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Wildlife

Central to our enjoyment of boating is being out in the fresh air and amongst the elements - taking in the beautiful scenery or catching a glimpse of the varied and wonderful wildlife that our rich waters provide. However it is important to minimise the risk of disturbance.

 

It is worth noting the legislation that protects wildlife in the UK. This includes the Wildlife and Countryside Act 1981 and Habitats Regulations. These list protected species, including most of the marine wildlife species you will see around the UK. Offences might be summarised as intentionally (or, in Scotland, recklessly) killing, injuring or taking a protected species, without a lawful excuse; and intentionally or recklessly destroying, damaging or obstructing a protected species’ place of shelter or protection, or disturbing a protected species while within it, without a lawful excuse.

 

All types of craft have the potential to cause disturbance if handled without care. So it is vitally important that we know what to look out for and how to act when we encounter wildlife.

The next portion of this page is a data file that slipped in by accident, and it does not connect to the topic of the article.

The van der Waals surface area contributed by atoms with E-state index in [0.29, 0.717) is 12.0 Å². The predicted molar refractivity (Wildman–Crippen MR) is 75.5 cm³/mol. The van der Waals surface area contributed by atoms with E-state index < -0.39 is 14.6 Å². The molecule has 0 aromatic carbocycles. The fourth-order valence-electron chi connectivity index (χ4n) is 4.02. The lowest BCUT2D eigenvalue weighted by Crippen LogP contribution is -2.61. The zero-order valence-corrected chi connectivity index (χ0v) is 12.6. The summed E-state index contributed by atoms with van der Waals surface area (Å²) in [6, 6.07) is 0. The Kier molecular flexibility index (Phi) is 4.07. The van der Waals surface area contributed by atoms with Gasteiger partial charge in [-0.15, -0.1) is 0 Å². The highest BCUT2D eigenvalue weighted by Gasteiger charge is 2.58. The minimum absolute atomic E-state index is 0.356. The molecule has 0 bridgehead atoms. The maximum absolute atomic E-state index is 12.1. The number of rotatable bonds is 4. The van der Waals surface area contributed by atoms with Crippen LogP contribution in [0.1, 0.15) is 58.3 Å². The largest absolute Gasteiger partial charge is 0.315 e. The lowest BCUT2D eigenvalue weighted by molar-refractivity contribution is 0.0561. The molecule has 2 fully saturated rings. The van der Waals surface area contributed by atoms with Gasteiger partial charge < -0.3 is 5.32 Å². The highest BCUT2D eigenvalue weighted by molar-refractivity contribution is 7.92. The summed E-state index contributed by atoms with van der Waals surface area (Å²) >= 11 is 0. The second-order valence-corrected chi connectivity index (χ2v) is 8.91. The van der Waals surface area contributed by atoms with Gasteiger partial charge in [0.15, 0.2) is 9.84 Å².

Disturbance can be caused by noise, wash or by just being too close. Disturbance simply means affecting the way in which animals would normally behave and having a detrimental effect on their breeding, feeding, resting and numbers.

For example, a flock of seabirds rafting up to rest at sea may take off as they are disturbed by a passing boat. This may not seem like too much of a problem, but if repeated as boat after boat goes by, then the important resting period would be constantly disturbed. This would lead to increased energy consumption, stress and the need for more food.

 

Another example of disturbance is excess wash that can cause bank erosion and the loss of habitats.